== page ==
There might be enough yarn left for one more row, there might not. The great thing, of course, is that I finished the entire pattern and bound off loosely. I have also dealt with the ends. That's the Fantoosh, of course.
Blocking remains. It occurs to me that I might take advantage of my solitary occupation of the house, move some furniture about – some useful tidying-up would inevitably have to be included – and block in front of the television set this afternoon. Perdita can help. Today's Gentlemen's Singles Final could be an epic match. My money would be on Federer, I think, and it is certainly he I will be cheering for.
I used to have blocking wires but I never liked them, and wound up giving them away. I prefer crawling around on the floor with pins. Since the edge of the Fantoosh isn't scalloped, it shouldn't be too monumental a job. Should it?
Yesterday's match was good, but not great. There were frissons of excitement from time to time when Serena faltered, and the Spanish girl kept her nerve and played some good tennis. I was interested, needless to say, to be reminded afterwards that Serena had a pulmonary embolism some years ago. Reading about it, I begin to grasp how serious this is. During the time when sudden death was a real possibility – I gather it usually happens fairly promptly, if it's going to happen at all – I was so sure that nothing was wrong except stress that I was spared worrying.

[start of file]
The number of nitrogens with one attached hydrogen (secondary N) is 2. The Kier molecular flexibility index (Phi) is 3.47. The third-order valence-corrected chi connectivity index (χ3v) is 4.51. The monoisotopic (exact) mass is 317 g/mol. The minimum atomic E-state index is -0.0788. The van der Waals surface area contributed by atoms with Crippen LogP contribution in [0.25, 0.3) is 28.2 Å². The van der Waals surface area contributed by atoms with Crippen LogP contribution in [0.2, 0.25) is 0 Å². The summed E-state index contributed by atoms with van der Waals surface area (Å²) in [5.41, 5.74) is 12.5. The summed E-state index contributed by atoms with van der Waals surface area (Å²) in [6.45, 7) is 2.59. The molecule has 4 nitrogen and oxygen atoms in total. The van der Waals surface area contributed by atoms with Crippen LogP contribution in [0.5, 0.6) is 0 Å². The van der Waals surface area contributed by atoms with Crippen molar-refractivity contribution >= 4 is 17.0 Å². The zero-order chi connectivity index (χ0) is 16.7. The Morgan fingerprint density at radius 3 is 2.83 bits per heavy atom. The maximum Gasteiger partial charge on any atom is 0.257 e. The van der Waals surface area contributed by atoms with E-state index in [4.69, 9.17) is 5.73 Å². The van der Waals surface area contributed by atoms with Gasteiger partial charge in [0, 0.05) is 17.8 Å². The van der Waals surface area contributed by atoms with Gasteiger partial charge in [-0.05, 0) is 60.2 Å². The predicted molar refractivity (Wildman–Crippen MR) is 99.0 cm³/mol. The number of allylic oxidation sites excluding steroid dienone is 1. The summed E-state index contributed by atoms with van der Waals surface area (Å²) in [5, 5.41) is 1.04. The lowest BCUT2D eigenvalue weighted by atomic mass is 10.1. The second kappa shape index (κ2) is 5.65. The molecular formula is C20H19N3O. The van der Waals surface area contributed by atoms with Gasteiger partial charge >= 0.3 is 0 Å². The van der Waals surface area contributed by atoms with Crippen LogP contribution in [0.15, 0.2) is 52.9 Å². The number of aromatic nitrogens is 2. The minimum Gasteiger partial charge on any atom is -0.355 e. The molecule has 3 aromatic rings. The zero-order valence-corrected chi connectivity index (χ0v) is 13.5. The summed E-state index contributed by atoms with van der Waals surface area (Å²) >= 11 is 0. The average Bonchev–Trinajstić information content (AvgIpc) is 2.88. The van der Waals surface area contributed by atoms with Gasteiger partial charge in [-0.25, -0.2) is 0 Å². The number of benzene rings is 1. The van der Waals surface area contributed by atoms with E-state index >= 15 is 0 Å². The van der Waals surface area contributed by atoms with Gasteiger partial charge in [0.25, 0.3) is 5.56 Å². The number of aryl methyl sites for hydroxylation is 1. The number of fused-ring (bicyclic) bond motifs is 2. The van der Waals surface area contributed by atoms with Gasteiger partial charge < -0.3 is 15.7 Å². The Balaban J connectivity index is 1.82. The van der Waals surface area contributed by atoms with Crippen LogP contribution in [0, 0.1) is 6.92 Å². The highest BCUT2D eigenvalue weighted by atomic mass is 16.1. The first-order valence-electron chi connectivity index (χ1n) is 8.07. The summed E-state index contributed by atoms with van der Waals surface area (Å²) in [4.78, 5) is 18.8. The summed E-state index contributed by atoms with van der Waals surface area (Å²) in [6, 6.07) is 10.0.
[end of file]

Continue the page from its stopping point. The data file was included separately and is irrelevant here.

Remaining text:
I am much taken with your theory, KayT, that my feelings of stress and anxiety before the crisis were, at least in part, outriders of the general condition. Several blood clots are involved, I gather, in both lungs – they couldn't all have alighted at once, could they?
Once the blocking is done, the next job is to re-align the yarns for the Tokyo shawl. I had them all lined up in order under a chair, but Perdita has seen to that. The shawl is far enough advanced that all have been used at least once, so it shouldn't be impossible to re-identify them from the loose ends, and to line them up again somewhere kitten-proof. Nor would the sky fall if I got it wrong – some of those dark colours are hard to distinguish.
Susan Crawford has now got all the crowdfunding she asked for, and more, for her Vintage Shetland project. She says she'll use any extra to hire another photographer, to take pictures of the photo-shoot being shot. That's always fun. And to have more samples knit for trunk shows.
Someone has posted “13 unusual knitting patterns” on the Craftsy blog. I love that sort of thing, and there are some good ones here. I am particularly taken with the idea of “Adventure Knitting” – you start out, and then choose which path to take. Like those children's adventure books where you are given options for the subsequent action and turn to the appropriate page to read on.
I'm not clear as to whether you know where you're going, in Adventure Knitting, or whether you make your choices in the dark, so to speak. It sounds fun, in either case. Oh! for more time.